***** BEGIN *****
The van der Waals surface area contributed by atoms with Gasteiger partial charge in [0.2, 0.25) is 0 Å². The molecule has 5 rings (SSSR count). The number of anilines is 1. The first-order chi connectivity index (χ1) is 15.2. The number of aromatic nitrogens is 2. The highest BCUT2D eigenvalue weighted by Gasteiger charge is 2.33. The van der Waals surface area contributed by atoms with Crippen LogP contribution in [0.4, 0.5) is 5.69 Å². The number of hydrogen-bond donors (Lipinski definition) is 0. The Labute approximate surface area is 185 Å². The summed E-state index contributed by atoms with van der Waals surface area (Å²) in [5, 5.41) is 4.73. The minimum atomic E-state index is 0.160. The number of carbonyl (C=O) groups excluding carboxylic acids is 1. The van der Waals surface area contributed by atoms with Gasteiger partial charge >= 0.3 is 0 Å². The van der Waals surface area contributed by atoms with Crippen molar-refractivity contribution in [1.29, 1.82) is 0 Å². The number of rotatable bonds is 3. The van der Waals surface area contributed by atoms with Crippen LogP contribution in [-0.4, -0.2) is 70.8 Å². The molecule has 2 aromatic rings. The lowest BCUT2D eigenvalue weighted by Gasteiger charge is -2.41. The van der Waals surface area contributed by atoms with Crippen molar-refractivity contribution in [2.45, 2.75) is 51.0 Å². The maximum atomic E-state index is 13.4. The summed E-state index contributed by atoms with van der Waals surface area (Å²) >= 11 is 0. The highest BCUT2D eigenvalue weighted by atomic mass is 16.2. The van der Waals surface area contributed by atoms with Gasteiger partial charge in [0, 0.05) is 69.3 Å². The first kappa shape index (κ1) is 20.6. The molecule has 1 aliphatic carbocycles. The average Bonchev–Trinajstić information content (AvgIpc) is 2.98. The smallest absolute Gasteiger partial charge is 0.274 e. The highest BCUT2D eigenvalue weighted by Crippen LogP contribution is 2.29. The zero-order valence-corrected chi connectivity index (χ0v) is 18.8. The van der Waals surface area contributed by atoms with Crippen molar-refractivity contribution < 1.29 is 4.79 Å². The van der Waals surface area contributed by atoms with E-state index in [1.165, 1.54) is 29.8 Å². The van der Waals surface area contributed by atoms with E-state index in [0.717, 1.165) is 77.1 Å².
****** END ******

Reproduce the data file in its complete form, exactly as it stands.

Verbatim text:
The van der Waals surface area contributed by atoms with Gasteiger partial charge in [0.2, 0.25) is 0 Å². The molecule has 5 rings (SSSR count). The number of anilines is 1. The first-order chi connectivity index (χ1) is 15.2. The number of aromatic nitrogens is 2. The highest BCUT2D eigenvalue weighted by Gasteiger charge is 2.33. The van der Waals surface area contributed by atoms with Crippen LogP contribution in [0.4, 0.5) is 5.69 Å². The number of hydrogen-bond donors (Lipinski definition) is 0. The Labute approximate surface area is 185 Å². The summed E-state index contributed by atoms with van der Waals surface area (Å²) in [5, 5.41) is 4.73. The minimum atomic E-state index is 0.160. The number of carbonyl (C=O) groups excluding carboxylic acids is 1. The van der Waals surface area contributed by atoms with Gasteiger partial charge >= 0.3 is 0 Å². The van der Waals surface area contributed by atoms with Crippen molar-refractivity contribution in [1.29, 1.82) is 0 Å². The number of rotatable bonds is 3. The van der Waals surface area contributed by atoms with Crippen LogP contribution in [-0.4, -0.2) is 70.8 Å². The molecule has 2 aromatic rings. The lowest BCUT2D eigenvalue weighted by Gasteiger charge is -2.41. The van der Waals surface area contributed by atoms with Crippen molar-refractivity contribution in [2.45, 2.75) is 51.0 Å². The maximum atomic E-state index is 13.4. The summed E-state index contributed by atoms with van der Waals surface area (Å²) >= 11 is 0. The highest BCUT2D eigenvalue weighted by atomic mass is 16.2. The van der Waals surface area contributed by atoms with Gasteiger partial charge in [0, 0.05) is 69.3 Å². The first kappa shape index (κ1) is 20.6. The molecule has 1 aliphatic carbocycles. The average Bonchev–Trinajstić information content (AvgIpc) is 2.98. The smallest absolute Gasteiger partial charge is 0.274 e. The highest BCUT2D eigenvalue weighted by Crippen LogP contribution is 2.29. The zero-order valence-corrected chi connectivity index (χ0v) is 18.8. The van der Waals surface area contributed by atoms with Crippen molar-refractivity contribution < 1.29 is 4.79 Å². The van der Waals surface area contributed by atoms with E-state index in [1.165, 1.54) is 29.8 Å². The van der Waals surface area contributed by atoms with E-state index in [0.717, 1.165) is 77.1 Å².